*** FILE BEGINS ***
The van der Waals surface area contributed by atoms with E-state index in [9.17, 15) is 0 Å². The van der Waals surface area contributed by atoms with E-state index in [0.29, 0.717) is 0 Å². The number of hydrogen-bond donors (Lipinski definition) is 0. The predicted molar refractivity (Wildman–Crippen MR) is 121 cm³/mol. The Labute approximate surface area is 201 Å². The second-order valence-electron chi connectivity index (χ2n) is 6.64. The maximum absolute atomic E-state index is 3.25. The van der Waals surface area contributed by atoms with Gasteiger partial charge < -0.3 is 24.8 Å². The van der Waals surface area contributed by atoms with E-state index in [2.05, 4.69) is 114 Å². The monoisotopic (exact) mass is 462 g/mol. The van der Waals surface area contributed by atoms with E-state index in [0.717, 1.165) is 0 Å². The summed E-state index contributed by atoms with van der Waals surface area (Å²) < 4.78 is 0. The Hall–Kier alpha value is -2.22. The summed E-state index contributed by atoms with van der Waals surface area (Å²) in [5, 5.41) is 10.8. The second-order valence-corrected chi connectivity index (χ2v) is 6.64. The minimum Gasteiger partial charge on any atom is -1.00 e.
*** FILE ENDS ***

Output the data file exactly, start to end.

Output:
The van der Waals surface area contributed by atoms with E-state index in [9.17, 15) is 0 Å². The van der Waals surface area contributed by atoms with E-state index in [0.29, 0.717) is 0 Å². The number of hydrogen-bond donors (Lipinski definition) is 0. The predicted molar refractivity (Wildman–Crippen MR) is 121 cm³/mol. The Labute approximate surface area is 201 Å². The second-order valence-electron chi connectivity index (χ2n) is 6.64. The maximum absolute atomic E-state index is 3.25. The van der Waals surface area contributed by atoms with Gasteiger partial charge < -0.3 is 24.8 Å². The van der Waals surface area contributed by atoms with E-state index in [2.05, 4.69) is 114 Å². The monoisotopic (exact) mass is 462 g/mol. The van der Waals surface area contributed by atoms with E-state index in [0.717, 1.165) is 0 Å². The summed E-state index contributed by atoms with van der Waals surface area (Å²) < 4.78 is 0. The Hall–Kier alpha value is -2.22. The summed E-state index contributed by atoms with van der Waals surface area (Å²) in [5, 5.41) is 10.8. The second-order valence-corrected chi connectivity index (χ2v) is 6.64. The minimum Gasteiger partial charge on any atom is -1.00 e.